Su AZIZ talks to Kunal BASU
WORTHY OF A TAGORE
Su Aziz spoke to Kunal Basu, the prolific Indian author whose work has been compared to that of Asia’s first literary Nobel laureate, Rabindranath Tagore.
DID YOU KNOW that short stories have their origins in “oral story-telling traditions and the prose anecdote, a swiftly-sketched situation that comes rapidly to its point?”
To me, a book of short stories is the perfect weeknight read simply because it disciplines me to stop only when a story ends. Happily, this is rather quick when compared to a novel.
Now the million-word question is, just how different is it to write short stories compared to full-length novels?
As the author of a recently-published collection of short stories, Kunal Basu thinks there is no difference between the two.
“One needs the same resolve to begin and enjoy the same sense of euphoria when satisfied with one’s writing.
“Only short stories require more urgency in bringing matters to a close. I love to both read and write such stories. But I also like to hone my craft via a wide spectrum of writing, from screenplays and poetry to journalism and academic non-fiction.”
A professor of marketing at Oxford University, England, the 52-year-old father of one admits there is no trick or method when it comes to writing short stories. “They’re just exciting tales that one’s dying to tell others.” Sounds simple enough!
Having completed and published three novels, or as Kunal called them, “historical fiction“ (The Opium Clerk, The Miniaturist and Racists), his latest is a collection of short stories titled The Japanese Wife.
With a publisher for a father and an author for a mother, it was natural that Kunal took to writing. “I have, as far back as I can remember, always written. First in Bangla, which is my mother tongue, as well as in English.”
Kunal’s early writings were mostly poetry and literary essays. He only started writing novels about a decade ago. “Writing is my passion, something that I have to do every day. It is of the order of a grand obsession.”
He has also acted on stage and for film, but it is a minor interest, he said. “I started acting in Indian cinema, then did theatre, both in India and in Canada, where I lived for 13 years.”
He recently made a cameo appearance in The Japanese Wife, which has been turned into a movie by India’s celebrated director, Aparna Sen.
The Japanese Wife is a dozen short stories, including an intriguing love story: a marriage of many decades but one that was never consummated, fuelled only by old-fashion snail mail, the couple being separated by 6,500km of distance.
This curious story stemmed from Kunal’s travels through rural India many moons ago. “I heard about a village man who married a foreigner, which I thought rather unusual. Many years later, I wrote the story of “The Japanese Wife.”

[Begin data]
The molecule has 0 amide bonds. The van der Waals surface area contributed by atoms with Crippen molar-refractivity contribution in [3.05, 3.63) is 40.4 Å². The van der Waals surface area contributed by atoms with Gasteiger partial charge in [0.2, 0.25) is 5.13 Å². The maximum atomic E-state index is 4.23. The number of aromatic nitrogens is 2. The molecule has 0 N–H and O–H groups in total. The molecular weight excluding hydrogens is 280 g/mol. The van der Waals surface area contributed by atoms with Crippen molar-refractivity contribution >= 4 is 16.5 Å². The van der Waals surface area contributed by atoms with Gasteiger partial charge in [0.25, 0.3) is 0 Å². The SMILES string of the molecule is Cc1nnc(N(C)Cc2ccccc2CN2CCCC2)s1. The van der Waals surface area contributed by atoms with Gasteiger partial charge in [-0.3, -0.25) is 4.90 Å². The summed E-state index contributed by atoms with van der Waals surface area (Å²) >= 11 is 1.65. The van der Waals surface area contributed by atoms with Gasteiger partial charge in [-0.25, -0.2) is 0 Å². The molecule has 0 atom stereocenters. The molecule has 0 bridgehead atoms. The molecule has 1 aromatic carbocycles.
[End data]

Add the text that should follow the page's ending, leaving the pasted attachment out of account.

“Stories are products of daydreaming and I am an avid daydreamer. A sentence overheard on the street, a news snippet or something innocuous could start off a chain of thoughts that lead to a story. People have asked me why a Japanese wife? I don’t know. The image of a simple Japanese woman just came to my mind.”
He cites the various inspirations for each of his 12 tales in the book. “The Grateful Ganga,” for example, is about a lover of Indian popular music. As a father, “The Pearlfisher” makes him wistful whenever he thinks about his daughter living in California. “Father Tito’s Onion Rings,” about a priest in Yugoslavia embroiled in a communal riot, is his way of giving vent to his drive for defending the downtrodden.
“I love travelling and so there’s a story about a dalang Yogya in the book, which always brings a smile to my face when I read it as it reminds me of a real-life dalang who had become my friend.”
Having taken over a decade to put pen to paper for these tales, Kunal said each story in this collection reflects to some measure the key preoccupations of his life during this period.
The most memorable comment about the book was when a reviewer compared the stories to those of Rabindranath Tagore.
“Worthy of a Tagore,” the reviewer wrote.
“I didn’t believe it for a moment, but it set my spirit soaring!” A compliment of the highest order, indeed.
The Japanese Wife the movie is due for release later this year.
Kunal voiced his admiration for its director. “I have seen a partly completed version and have been touched deeply. She [Aparna Sen] captured both the lyrical and surreal nature of the story. It is very funny and the music score is breathtaking, blending the Japanese koto and sakuhachi with Indian flutes.
“This is the first time that a Japanese actor has been featured in an Indian film and Chigusa Takako has given a stellar performance as have Rahul Bose and Mousumi Chatterjee.
“In many ways, this is a film for a world audience, not a film to be distributed abroad for the Indian diaspora.”
Today, between Oxford, writing and the myriad other creative things he is up to, Kunal still has time to read Omprakash Valmiki’s Joothan, about the personal memoirs of a dalit (the “untouchable” class in India). “It is a disturbing and deeply touching book,” he said.
If he had one wish, what would it be? “That the goddess of literature would descend on me and remain with me forever.”
His books are selling at MPH Bookstores and other major bookstores.
Interview courtesy of the New Straits Times of May 31, 2008